What's in a name? About £30m

Cambridge college New Hall is renaming itself after a generous benefactor - but is this really sensible?

Last Updated: 31 Aug 2010

New Hall, the women-only Cambridge college, is to rename itself Murray Edwards College after receiving a £30m donation. The gift, among the largest ever to a British university, was made by New Hall alumnus Ros Edwards and her husband Steve, whose name has been adopted by the college alongside that of its founder Dame Rosemary Murray.  The Edwards’ – who sold their IT consultancy Geneva Technology to US giant Convergys for $700m in 2001 – hope their cash will help Cambridge keep up with the challenge from hugely well-endowed US Ivy League schools.

Of course, buying the rights to have your name over the hallowed partico of an Oxbridge college – even a post-war, municipal brutalist-style one like New Hall - is bound to cause something of a stir in the notoriously fusty groves of academe. So the college PR is cleverly claiming that the deal simply marks the end of the search for a suitably generous benefactor which has been going on since the college was founded back in 1954. The name New Hall, you understand, was only ever an ‘interim’ measure. OK, if you say so...

Home-grown rival Oxford - the oldest university in the English speaking world, lest we forget - is also keen not to be left out of any race to keep up with those upstart US competitors. It has just received a whopping £25m hand-out from alumnus Michael Moritz. As a partner in premier-league Silicon Valley VC firm Sequoia, Moritz knows all about the Ivy League way of doing things and is keen to see more of it over here. So while his donation is ostensibly to his old college – the 454-years-young Christ Church - he has stipulated that the money should be handled not by the college alone, but by the university-wide investment fund Oxford University Asset Management. Such large-scale academic funds have performed well in the US and could do the same here. Moritz supports the theory, and is keen that his alma mater should give it a try.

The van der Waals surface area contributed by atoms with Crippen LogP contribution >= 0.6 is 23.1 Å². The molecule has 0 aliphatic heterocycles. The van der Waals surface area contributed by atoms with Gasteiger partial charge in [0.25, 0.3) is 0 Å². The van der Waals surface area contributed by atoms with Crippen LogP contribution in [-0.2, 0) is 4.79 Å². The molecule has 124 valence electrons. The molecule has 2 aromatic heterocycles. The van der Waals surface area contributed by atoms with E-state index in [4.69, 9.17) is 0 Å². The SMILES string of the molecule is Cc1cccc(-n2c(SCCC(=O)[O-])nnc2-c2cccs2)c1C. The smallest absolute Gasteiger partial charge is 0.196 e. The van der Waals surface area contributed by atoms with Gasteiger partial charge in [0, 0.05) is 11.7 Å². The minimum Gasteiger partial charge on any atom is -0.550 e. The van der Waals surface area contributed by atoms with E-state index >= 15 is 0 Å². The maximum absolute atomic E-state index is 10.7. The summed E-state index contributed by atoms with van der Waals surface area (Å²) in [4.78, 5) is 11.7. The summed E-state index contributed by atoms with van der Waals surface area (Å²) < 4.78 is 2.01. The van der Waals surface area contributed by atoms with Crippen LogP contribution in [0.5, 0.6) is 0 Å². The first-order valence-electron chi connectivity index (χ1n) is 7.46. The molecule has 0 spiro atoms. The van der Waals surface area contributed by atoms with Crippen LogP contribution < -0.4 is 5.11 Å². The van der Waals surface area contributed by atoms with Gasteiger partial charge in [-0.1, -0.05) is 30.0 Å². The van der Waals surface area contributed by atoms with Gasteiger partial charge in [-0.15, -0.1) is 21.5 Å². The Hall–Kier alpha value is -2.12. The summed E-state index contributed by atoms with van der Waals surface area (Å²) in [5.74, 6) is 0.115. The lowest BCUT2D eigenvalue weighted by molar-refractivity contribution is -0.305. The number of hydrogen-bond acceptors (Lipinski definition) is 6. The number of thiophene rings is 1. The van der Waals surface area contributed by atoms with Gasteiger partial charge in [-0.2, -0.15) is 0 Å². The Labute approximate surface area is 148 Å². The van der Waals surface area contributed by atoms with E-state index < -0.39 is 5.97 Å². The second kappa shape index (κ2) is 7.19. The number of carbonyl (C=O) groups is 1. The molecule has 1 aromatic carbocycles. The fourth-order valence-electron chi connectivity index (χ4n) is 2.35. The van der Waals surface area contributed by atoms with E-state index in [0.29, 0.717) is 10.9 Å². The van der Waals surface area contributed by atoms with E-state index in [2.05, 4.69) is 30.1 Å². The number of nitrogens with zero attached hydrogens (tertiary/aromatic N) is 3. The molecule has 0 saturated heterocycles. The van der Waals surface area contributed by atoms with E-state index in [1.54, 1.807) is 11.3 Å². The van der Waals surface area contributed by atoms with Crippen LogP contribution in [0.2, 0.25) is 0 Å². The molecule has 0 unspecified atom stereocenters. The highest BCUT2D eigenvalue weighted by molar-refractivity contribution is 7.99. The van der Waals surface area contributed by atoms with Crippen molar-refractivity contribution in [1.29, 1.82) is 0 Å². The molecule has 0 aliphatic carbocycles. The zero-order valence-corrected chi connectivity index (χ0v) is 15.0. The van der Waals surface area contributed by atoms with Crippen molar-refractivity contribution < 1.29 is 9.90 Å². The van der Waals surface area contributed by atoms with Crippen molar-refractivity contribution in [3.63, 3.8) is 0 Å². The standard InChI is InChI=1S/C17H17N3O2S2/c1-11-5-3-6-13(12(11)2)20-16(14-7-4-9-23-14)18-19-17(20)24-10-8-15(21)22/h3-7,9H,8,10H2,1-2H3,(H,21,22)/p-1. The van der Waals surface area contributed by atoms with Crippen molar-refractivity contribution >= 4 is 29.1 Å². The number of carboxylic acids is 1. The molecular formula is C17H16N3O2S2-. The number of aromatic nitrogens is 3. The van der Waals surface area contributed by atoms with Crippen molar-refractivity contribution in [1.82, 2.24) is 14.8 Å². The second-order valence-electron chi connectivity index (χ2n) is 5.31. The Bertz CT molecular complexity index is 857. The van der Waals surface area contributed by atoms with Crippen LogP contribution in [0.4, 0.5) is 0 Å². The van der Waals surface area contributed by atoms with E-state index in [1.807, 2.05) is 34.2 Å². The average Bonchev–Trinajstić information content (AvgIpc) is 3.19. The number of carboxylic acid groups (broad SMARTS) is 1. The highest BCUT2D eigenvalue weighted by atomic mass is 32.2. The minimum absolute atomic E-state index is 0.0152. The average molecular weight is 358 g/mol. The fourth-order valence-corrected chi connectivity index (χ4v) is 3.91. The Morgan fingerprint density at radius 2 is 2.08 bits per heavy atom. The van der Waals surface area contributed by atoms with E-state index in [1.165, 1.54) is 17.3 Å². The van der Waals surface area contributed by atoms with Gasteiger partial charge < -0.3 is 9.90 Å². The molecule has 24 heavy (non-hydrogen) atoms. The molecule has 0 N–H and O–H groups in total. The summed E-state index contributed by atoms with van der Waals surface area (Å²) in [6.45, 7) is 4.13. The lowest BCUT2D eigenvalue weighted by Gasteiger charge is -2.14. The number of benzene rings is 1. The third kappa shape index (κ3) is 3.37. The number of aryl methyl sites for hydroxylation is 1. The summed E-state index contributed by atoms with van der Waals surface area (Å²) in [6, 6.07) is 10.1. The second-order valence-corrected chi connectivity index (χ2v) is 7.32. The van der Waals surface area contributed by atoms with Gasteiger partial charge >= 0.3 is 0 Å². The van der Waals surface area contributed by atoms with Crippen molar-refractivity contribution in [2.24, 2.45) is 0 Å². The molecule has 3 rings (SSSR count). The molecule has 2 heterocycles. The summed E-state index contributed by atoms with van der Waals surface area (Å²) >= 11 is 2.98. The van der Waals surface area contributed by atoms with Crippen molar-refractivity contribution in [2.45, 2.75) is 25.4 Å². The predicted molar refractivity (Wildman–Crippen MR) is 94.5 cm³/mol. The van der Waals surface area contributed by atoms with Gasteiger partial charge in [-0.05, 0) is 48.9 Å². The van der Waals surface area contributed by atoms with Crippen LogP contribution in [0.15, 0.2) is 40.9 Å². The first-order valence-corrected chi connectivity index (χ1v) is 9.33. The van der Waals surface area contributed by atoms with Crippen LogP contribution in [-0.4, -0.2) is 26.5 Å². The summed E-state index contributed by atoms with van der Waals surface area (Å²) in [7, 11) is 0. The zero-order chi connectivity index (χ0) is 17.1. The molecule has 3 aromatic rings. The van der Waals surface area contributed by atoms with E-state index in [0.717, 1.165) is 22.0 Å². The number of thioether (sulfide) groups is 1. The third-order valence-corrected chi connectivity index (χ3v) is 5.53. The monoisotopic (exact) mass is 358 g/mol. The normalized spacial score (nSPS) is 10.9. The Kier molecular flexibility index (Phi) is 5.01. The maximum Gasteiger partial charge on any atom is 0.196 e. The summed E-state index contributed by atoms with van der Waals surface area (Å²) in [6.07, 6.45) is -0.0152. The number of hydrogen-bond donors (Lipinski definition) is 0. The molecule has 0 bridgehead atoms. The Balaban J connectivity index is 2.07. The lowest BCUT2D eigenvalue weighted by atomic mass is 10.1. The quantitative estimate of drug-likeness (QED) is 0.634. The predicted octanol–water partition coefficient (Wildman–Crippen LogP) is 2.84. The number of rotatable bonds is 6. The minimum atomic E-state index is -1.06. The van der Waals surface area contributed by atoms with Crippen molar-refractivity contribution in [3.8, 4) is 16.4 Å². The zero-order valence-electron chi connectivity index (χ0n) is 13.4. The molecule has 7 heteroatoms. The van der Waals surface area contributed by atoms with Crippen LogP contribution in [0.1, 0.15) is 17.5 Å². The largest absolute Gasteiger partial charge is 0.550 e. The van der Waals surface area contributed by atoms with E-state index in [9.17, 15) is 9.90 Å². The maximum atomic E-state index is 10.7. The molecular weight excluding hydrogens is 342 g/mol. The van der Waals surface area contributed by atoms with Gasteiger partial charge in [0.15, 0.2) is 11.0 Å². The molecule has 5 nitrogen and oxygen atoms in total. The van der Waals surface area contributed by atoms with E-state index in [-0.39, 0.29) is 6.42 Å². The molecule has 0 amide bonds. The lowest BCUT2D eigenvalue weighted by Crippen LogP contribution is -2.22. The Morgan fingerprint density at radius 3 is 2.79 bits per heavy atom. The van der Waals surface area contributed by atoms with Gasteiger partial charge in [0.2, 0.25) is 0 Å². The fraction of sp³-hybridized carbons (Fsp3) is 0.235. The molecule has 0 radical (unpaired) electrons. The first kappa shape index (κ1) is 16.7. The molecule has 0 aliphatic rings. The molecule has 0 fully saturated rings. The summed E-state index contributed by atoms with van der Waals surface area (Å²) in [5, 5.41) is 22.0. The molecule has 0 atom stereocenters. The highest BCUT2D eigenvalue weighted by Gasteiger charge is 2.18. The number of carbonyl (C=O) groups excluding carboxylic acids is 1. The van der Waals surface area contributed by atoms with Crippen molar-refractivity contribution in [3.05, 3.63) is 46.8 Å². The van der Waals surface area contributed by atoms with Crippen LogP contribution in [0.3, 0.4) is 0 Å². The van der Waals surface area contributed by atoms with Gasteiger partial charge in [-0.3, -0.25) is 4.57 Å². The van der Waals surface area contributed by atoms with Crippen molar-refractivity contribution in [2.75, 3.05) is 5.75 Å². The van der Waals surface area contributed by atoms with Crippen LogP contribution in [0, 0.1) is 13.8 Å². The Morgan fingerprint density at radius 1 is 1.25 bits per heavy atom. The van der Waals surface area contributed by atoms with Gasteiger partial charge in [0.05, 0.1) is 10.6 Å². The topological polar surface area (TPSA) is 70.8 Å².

Talking of theory, there is a school of thought that selling naming rights of any kind – regardless of the generosity of the donor – is a strategic mistake. A study of such ‘named’ business schools written up recently in the Harvard Business Review found that, once one individual’s monicker is on the brass plate, the flow of money from other suitably wealthy potential donors slows to a trickle. People with that kind of cash to throw around are not generally known for their self-effacing qualities, after all, and it seems they are unlikely to subscribe to anything that looks like someone else’s pet project.

So although the college formerly known as New Hall has picked up the larger short-term haul, it may be that the Christ Church/OUAM model is the one which will bear the greater long-term fruit. So long as Oxford can resist the temptation to let any of their economics dons near the portfolio - lest they find out the hard way that there is a large and potentially very costly gap between theory and practice...

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